Millions of people in all parts of the world experience daily stresses and undergo severe crises. Families also experience stresses. The main reason why families face stresses and crises is because they fail to balance the demands placed upon them by the society and their capacity to meet those demands (Lamanna & Riedmann, 2012, p.378). Contrary to previous beliefs, stress by itself is not a negative phenomenon. Families that face positive changes can also experience a serious nervous shake, while trying to adjust to the new conditions of life and performance. Simultaneously, family members can reduce the impacts of even the most negative crisis or stress if they maintain a positive outlook, foster open communication and support, develop strong networks and ties with their relatives and friends, and constantly diversify their communication and problem solving strategies.
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Our family experienced more than one difficulty and faced more than one crisis. However, in this paper, I would like to discuss a crisis that eventually resulted in broad positive changes for our family. Our family had to move to a new, more affluent neighborhood, because our father was offered an interesting business position. Our mother had to quit her job, and the children had to adjust themselves to living with new neighbors, friends, and peers. The situation was extremely problematic from the start, because not all members of our family wanted to move. Not everyone agreed with our father’s decision to accept the proposed job position, and not everyone was willing to support us in our movement to a better life. To a large extent, our family was left alone to cope with the problems life presented us with in the new neighborhood. It was a real family stress, “a state of tension that arises when demands test or tax a family’s capabilities. Situations that we think of as good, as well as those that we think of as bad, are all capable of creating stress in our families” (Lamanna & Riedmann, 2012, p.378). At that time, we did not realize that the change we were going through would turn into one of the greatest gifts we have ever received in our whole lives. We also knew that we had to pass the test to our family strength and cohesion, in order to get the desired result.
Looking back to our past experiences, it is interesting to see how creative we were in our desire to cope with one of the major (although positive) crises in our lives. The most creative and productive was our mother, who, despite her voluntary decision to quit the job and follow our father, was extremely optimistic about our future. Lamanna and Riedmann (2012) suggest that maintaining a positive outlook is one of the best ways to meet a family crisis constructively (p.392). In reality, some members of our family could be sad or angry, but none of us ever placed the blame for the change on our father. Actually, we never experienced any feeling of blame, no matter how difficult our relations could be. We met the crisis with the so-called ‘accepting’ attitude, and we were willing to turn the crisis into a source of personal and family benefits (Lamanna & Riedmann, 2012, p.392). One of the main factors of success was the remarkable closeness of our parents (Lamanna & Riedmann, 2012, p.392), as well as our mother’s miraculous intuition, since she was the only one after our father, who felt that the new crisis would give us more happiness in the future.Want an expert to write a paper for you Talk to an operator now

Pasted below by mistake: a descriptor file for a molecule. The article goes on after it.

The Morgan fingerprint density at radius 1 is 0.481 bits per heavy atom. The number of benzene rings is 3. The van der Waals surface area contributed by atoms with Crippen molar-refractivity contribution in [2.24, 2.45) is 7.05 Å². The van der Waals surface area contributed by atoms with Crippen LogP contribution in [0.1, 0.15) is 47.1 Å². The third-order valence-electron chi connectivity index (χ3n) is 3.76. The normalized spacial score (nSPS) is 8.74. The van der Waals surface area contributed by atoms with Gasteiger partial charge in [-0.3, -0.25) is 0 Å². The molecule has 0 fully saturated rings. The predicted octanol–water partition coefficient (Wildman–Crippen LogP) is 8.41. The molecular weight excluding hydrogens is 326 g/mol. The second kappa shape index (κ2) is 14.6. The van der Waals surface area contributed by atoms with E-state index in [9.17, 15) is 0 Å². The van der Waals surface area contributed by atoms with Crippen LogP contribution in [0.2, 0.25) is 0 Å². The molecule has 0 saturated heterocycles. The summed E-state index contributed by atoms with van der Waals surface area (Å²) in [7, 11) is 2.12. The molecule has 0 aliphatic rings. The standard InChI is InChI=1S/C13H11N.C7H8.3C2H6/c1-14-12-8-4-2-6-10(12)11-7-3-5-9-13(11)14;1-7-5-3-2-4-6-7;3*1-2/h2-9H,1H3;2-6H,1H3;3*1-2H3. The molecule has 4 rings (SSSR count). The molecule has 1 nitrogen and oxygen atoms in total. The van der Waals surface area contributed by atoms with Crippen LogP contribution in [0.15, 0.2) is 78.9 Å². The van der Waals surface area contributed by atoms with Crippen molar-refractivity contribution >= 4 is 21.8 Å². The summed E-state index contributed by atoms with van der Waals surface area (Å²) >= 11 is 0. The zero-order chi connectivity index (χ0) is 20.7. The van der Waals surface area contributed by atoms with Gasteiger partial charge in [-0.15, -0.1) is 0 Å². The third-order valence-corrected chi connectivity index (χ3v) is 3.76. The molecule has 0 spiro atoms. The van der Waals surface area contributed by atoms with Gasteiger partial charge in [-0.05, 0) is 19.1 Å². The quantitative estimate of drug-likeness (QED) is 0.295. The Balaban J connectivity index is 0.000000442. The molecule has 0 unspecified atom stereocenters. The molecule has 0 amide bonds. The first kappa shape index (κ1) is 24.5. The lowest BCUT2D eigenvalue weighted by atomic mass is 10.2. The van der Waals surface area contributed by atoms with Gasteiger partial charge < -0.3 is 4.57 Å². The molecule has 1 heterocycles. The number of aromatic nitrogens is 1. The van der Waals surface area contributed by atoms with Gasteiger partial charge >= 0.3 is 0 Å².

I must say that I never regarded our family as either spiritual or religious. Although Lamanna and Riedmann (2012) write that spirituality and spiritual values can provide real comfort during a family crisis, I do not think that spirituality or religion could help us to cope with the crisis (p.392). The fact is that our family, including our parents and children, was more practical and shrewd than spiritual or god-believing. We always relied on practical considerations, rather than an entity or power greater than ourselves (Lamanna & Riedmann, 2012, p.392). I am not saying that we are not religious but, in the face of a serious family crisis, we did not let our emotions conquer our minds. I am absolutely confident that not spirituality but reason was at the heart of our family successes. It is due to our reasonable attitudes that all family members slowly realized the benefits of our new social position.